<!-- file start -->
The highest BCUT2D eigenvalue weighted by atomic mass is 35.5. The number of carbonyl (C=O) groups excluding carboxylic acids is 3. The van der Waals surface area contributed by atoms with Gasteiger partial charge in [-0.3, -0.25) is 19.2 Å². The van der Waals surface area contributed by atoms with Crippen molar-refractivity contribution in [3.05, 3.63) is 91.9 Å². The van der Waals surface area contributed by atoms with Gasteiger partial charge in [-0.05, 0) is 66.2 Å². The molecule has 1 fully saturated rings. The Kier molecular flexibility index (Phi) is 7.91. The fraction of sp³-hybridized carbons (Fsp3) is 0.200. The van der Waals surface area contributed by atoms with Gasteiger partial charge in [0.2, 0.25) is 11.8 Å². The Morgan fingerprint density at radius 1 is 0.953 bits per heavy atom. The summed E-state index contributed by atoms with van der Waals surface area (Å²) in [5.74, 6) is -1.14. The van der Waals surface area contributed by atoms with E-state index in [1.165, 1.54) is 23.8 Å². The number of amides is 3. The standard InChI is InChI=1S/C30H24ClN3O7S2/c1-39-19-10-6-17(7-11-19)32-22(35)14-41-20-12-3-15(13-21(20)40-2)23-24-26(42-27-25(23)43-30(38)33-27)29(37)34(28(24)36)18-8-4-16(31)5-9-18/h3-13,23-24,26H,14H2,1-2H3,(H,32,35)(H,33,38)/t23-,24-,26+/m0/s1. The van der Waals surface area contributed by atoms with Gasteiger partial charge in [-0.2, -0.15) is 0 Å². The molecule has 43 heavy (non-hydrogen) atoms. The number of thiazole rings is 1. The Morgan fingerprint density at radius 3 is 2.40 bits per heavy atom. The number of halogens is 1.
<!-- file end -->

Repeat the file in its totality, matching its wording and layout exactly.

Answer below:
The highest BCUT2D eigenvalue weighted by atomic mass is 35.5. The number of carbonyl (C=O) groups excluding carboxylic acids is 3. The van der Waals surface area contributed by atoms with Gasteiger partial charge in [-0.3, -0.25) is 19.2 Å². The van der Waals surface area contributed by atoms with Crippen molar-refractivity contribution in [3.05, 3.63) is 91.9 Å². The van der Waals surface area contributed by atoms with Gasteiger partial charge in [-0.05, 0) is 66.2 Å². The molecule has 1 fully saturated rings. The Kier molecular flexibility index (Phi) is 7.91. The fraction of sp³-hybridized carbons (Fsp3) is 0.200. The van der Waals surface area contributed by atoms with Gasteiger partial charge in [0.2, 0.25) is 11.8 Å². The Morgan fingerprint density at radius 1 is 0.953 bits per heavy atom. The summed E-state index contributed by atoms with van der Waals surface area (Å²) in [5.74, 6) is -1.14. The van der Waals surface area contributed by atoms with E-state index in [1.165, 1.54) is 23.8 Å². The number of amides is 3. The standard InChI is InChI=1S/C30H24ClN3O7S2/c1-39-19-10-6-17(7-11-19)32-22(35)14-41-20-12-3-15(13-21(20)40-2)23-24-26(42-27-25(23)43-30(38)33-27)29(37)34(28(24)36)18-8-4-16(31)5-9-18/h3-13,23-24,26H,14H2,1-2H3,(H,32,35)(H,33,38)/t23-,24-,26+/m0/s1. The van der Waals surface area contributed by atoms with Gasteiger partial charge in [-0.2, -0.15) is 0 Å². The molecule has 43 heavy (non-hydrogen) atoms. The number of thiazole rings is 1. The Morgan fingerprint density at radius 3 is 2.40 bits per heavy atom. The number of halogens is 1.